President Biden is taking a stab at unplugging container-clogged ports. The White House announced August 27 that it would appoint John D. Porcari to Biden’s supply-chain disruption task force as its port envoy.
International supply chains around the world are in the midst of a monthslong disruption due to spikes in demand and delays exacerbated by the Covid-19 pandemic. In order to address those issues, President Biden announced the Biden-Harris task force on supply chain disruptions shortly after entering office.
One of the major issues facing supply chains right now is port congestion. The Department of Transportation noted Friday that the price of shipping containers has jumped 90% since 2019 and containerized cargo volumes have increased 40% compared to last year at the two biggest ports in the U.S., Los Angeles and Long Beach.
Transportation Secretary Pete Buttigieg called Porcari “uniquely qualified” to work on port congestion thanks to his experience with public and private port infrastructure.
“The Biden-Harris Administration is using a whole-of-government approach to work with labor and industry leadership to identify, reduce and eliminate maritime supply chain issues,” said Buttigieg. “Envoy Porcari’s leadership in both the public and private infrastructure sectors make him uniquely qualified to work with stakeholders and federal agencies to address supply chain disruptions.”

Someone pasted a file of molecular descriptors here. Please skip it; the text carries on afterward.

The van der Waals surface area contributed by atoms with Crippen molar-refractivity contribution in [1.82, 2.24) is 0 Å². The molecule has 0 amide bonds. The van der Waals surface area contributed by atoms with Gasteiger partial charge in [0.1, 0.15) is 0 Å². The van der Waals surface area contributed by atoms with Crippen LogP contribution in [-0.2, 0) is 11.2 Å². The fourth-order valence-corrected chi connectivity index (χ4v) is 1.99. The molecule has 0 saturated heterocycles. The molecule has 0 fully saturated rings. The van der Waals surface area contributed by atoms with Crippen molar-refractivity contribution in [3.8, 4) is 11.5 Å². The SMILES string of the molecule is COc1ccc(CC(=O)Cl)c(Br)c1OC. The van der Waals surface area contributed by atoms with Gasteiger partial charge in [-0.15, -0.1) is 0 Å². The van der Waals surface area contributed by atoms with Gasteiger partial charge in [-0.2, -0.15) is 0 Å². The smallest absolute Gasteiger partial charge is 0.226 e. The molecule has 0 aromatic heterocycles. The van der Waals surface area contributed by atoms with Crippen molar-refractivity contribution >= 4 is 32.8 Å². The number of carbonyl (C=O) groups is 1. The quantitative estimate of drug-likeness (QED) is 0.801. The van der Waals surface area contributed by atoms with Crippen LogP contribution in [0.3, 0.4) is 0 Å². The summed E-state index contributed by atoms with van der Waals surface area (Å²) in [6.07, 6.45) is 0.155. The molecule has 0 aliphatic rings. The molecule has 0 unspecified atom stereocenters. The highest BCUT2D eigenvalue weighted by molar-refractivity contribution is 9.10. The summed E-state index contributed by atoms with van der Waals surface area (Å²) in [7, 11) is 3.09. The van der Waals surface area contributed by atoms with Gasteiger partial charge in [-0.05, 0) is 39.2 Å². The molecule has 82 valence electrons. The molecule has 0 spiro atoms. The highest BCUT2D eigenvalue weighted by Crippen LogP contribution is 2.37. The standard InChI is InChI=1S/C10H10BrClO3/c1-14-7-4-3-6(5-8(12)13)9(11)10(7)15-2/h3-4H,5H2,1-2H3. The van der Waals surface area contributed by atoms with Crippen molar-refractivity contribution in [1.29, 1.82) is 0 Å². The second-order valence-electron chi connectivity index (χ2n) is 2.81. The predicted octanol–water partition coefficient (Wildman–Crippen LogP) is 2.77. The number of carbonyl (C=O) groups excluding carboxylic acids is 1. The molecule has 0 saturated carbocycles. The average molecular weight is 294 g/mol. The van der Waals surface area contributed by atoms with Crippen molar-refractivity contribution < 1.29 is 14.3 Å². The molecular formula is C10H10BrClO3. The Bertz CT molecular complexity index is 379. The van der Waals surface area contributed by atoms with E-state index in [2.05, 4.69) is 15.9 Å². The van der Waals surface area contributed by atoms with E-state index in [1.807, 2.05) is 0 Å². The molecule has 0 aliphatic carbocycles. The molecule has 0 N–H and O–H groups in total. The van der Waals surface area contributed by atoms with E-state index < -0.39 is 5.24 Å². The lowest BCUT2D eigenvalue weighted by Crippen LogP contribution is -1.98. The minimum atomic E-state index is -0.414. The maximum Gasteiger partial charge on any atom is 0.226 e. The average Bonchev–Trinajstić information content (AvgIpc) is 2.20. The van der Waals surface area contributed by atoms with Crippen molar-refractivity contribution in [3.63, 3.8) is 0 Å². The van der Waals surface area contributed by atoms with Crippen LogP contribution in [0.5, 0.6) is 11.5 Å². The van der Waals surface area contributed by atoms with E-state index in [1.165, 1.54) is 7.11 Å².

Porcari, 62, previously worked as deputy secretary of transportation under Obama and as transportation secretary of Maryland. Under Obama, Porcari helped oversee U.S. port, intermodal and maritime policy in the United States as well as maritime-related grant programs. The White House also credited Porcari with significant improvements made to the Port of Baltimore, including a public-private partnership to expand a container terminal, add a new container berth and install state-of-the-art cranes.
“The pandemic has fundamentally disrupted our supply chains which is impacting consumers, workers, and businesses across the country,” Porcari said in a statement. He added that he was “excited to hit the ground running and get to work immediately with industry, labor, and other port stakeholders” on congestion.
The federal infrastructure plan passed by the Senate includes $17 billion in funding for ports and waterways.